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Coach's Corner


Coach’s Corner
by Scott Frey, Women's Soccer Coach, Messiah College.

A few weeks ago I received an email from a coach who was interested in our program at Messiah and what we do in the development of culture and on field training. He was a club coach of a U14 girls team and asked an interesting question, “What would you say are the things I should work on to develop players to help them play at the high school or college level?” My response was not quite what he expected….”Teach them how to handle failure and take responsibility.”

The word “failure” has become a word I am working very hard at removing from my vocabulary when working with players and teams. What I have encouraged players to do is to look at the things they cannot do simply as opportunities to grow and develop. In other words you haven’t failed at your ability to receive a pass on your chest, you “just haven’t figured in out yet.” We have created such a high need and demand for success in our culture (winning) that our children have become afraid to risk, to learn something new, to step out of their comfort zone…because they are immediately evaluated as to whether they can do it or they can’t. An example is if you aren’t on the premier or travel soccer team by age 8 you are likely not meant to be a college soccer player. If you aren’t in the high level reading group by second grade you might want to consider another life course outside of college. We are crushing the inner drive and ambition of our kids when we let them believe and reinforce the notion that who they are now is what they will be in 10 or 20 years. They may be on the second team in their age group or the low reading group. But that is only where they are TODAY. It doesn’t have to be where they are in the future.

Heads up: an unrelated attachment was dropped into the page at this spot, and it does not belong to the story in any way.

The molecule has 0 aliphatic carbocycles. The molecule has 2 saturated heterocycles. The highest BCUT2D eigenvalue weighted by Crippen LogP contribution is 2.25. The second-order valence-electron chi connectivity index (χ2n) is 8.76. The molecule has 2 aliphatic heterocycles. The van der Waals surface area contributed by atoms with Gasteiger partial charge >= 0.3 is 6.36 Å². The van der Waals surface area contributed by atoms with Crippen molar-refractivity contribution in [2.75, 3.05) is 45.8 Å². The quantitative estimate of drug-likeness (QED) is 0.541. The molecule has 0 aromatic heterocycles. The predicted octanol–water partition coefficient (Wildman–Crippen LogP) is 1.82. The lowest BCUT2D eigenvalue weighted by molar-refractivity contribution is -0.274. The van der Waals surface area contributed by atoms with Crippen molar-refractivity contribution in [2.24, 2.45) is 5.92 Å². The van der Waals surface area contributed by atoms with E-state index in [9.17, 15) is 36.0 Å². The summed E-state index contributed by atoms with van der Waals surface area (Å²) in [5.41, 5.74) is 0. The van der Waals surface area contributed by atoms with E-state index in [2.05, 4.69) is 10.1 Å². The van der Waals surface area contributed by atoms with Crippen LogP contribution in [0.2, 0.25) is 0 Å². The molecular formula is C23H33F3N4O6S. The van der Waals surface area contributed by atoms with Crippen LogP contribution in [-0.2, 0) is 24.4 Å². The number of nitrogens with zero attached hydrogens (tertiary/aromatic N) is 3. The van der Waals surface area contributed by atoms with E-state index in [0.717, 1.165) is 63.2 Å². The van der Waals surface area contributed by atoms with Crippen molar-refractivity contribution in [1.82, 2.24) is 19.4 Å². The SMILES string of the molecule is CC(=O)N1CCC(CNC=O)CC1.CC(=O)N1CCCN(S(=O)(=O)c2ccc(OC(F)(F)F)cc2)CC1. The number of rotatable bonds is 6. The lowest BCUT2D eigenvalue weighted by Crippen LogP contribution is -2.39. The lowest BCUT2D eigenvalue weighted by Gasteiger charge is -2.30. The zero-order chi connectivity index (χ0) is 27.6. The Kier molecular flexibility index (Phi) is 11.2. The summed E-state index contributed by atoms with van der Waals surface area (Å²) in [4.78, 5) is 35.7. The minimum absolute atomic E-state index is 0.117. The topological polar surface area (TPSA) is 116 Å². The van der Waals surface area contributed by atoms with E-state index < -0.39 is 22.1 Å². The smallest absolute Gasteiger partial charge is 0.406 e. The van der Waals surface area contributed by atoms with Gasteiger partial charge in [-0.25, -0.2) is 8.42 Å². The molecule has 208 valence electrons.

A book I would encourage all parents to read is entitled Mind Set by Carol Dweck The basic tenet of the book is that individuals have one of two broad mindsets. You either have a “fixed” mindset or you have a “growth” mindset. The “fixed” individual believes they are who they are and it doesn’t matter really what they do. They were born smart or talented or they are just incapable of learning new things like other people. The person with a “growth” mindset looks at challenges and obstacles as opportunities to grow and learn new things and believes failures are just chances to learn how to do something new. The writer believes parents/coaches/teachers have a major impact on the mindset our children, and I would strongly agree.

What is the “mindset you would like your players or child to have? How do you encourage a “growth” mindset? Do you acknowledge and praise your child’s efforts or just the results? Do you give your players time to learn a new skill or get frustrated because they can’t do it after you “just worked on it”? Do you appreciate your team’s effort and find something in the game that they did well that they may have not done before, or are you annoyed that they lost the game? Do you keep looking for ways to stretch your child and players to do things they can’t do? If we do not then they will never grow beyond where they are right now.

I tell my players I want them to fail at practice…I want them willing to make mistakes and push themselves to try and do things they haven’t done in the past because that is the only way we and they will continue to grow and develop individually and collectively. It is important for us to remind ourselves that most great accomplishments in life were preceded by numerous events that most of us would call failures…but fortunately those individuals just saw them as “something they just hadn’t figure out yet.” Are you willing to encourage and allow your child/player/team to fail so they can do even greater things in the future? One of the greatest gifts you can give your child or players are the confidence to dare and desire to risk.


Scott Frey
[email protected]


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Dillsburg Area Soccer Club

717-891-5241, PO BOX 114
Dillsburg, Pennsylvania 17019

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